In summer, do you often wake up in the middle of the night with a sore throat, runny eyes and nose? Then read on to find out what I did to get rid of hay fever.
What is Hay Fever?
Nobody had even heard of hay fever 200 years ago, until Dr. John Bostock; a hay fever sufferer himself, presented a study in 1819 to the Medical & Chirurgical Society. This study was called, the “Case of a Periodical Affection of the Eyes and Chest.”
He noticed that it always occurred in June and he described symptoms that we’d recognised today. He also described the ways he tried to treat it; including bleeding, cold baths, taking opium and self-induced vomiting. Unsurprisingly, they didn’t work!
Most trees, grasses and weeds produce extremely small, light, dry protein particles, smaller than a tip of a pin called “pollen”. Pollen then lodges in the nasal lining tissues and other parts of the respiratory tract.
When a usually harmless substance like pollen gets in our bodies, our immune systems alerts a protective substance called immunoglobulin E (IgE) antibodies to fight it. Specialised cells called mast cells get involved which release a variety of chemicals into the tissues and blood. One of these; histamine, which causes fluid leaking from cells, itching and swelling.
How to Manage Hay Fever.
Advice includes staying indoors, keep windows and doors shut, dry your washing indoors and wash your clothes every day, after you’ve been outside.
Now come on. How can anyone stay indoors all the time! Who wants their windows and doors shut when it’s hot and sunny! Should us hay fever sufferers hibernate?
We can take antihistamine medications which protect tissues from the allergic response but they don’t stop histamine forming, nor, do they stop the allergic reaction. Also, unfortunately, anti-histamines have side effects like drowsiness.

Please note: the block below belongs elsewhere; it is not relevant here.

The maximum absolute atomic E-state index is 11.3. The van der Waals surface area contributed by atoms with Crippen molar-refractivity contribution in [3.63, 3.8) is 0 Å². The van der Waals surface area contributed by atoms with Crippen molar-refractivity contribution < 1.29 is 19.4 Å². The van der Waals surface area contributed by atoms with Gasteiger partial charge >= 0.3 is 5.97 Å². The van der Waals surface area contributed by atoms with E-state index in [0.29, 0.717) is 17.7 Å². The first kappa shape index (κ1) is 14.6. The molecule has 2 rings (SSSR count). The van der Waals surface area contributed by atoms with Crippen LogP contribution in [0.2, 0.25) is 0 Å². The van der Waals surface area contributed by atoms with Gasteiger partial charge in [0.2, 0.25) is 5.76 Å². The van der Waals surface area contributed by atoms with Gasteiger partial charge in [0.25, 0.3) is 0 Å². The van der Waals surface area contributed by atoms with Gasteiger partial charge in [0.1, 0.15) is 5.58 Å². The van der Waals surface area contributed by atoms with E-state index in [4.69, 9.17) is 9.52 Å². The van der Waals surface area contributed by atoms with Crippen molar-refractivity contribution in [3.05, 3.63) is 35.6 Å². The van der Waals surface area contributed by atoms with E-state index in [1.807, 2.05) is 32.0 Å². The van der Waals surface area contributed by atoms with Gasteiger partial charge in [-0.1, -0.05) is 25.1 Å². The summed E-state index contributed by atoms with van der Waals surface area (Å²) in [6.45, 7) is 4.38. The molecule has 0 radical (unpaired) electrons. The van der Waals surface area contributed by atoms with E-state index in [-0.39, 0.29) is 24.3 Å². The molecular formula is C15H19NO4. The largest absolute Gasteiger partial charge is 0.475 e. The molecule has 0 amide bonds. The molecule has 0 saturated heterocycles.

A trick to try is to rub petroleum jelly around your nose because it traps the pollen before it gets into your system.
Foods to try to reduce your hay fever.
Through my reading, I was pleasantly surprised to find that certain foods can help to reduce hay fever symptoms. Such as:-
Fresh ginger, garlic, onions, apples, berries, carrots, oily fish, broccoli, tomatoes, pineapples and oils like pumpkin seed and flaxseed. These foods contain anti-histamine chemicals like quercetin, which are capable of disrupting histamine receptors in our immune systems and reducing inflammation.
Unfortunately, caffeine, dairy, alcohol and sugary foods need to be either reduced or eliminated because they can actually worsen hay fever. Damn!
My own experiences with hay fever and how I dealt with it.
I found that my symptoms got worse over the years. I love summer and I want to be outside as much as I can.
A couple of years ago, summer came along, I braced myself for the onslaught of my nose running etc. However, the weeks passed, apart from the occasional symptom, I hardly had it!!
I had started to eat frozen berries as part of my breakfast and used garlic cloves in my cooking. So, I put it down to changes I made in my diet, and I’m genuinely thrilled at the difference it has made to my hay fever symptoms.
I still eat frozen berries in my breakfast. I struggle to digest milk so I use milk substitutes like soya and almond. Obviously, cows milk is an excellent source of calcium and D vitamins. Therefore, if you try these substitutes, make sure calcium and D vitamins have been added to it.
So, if you suffer from hay fever, like me, why not give the above foods a try, like apples, berries and garlic etc. and reduce your intake of caffeine, sugar and alcohol.
Sources: NHS, Medicinenet.com,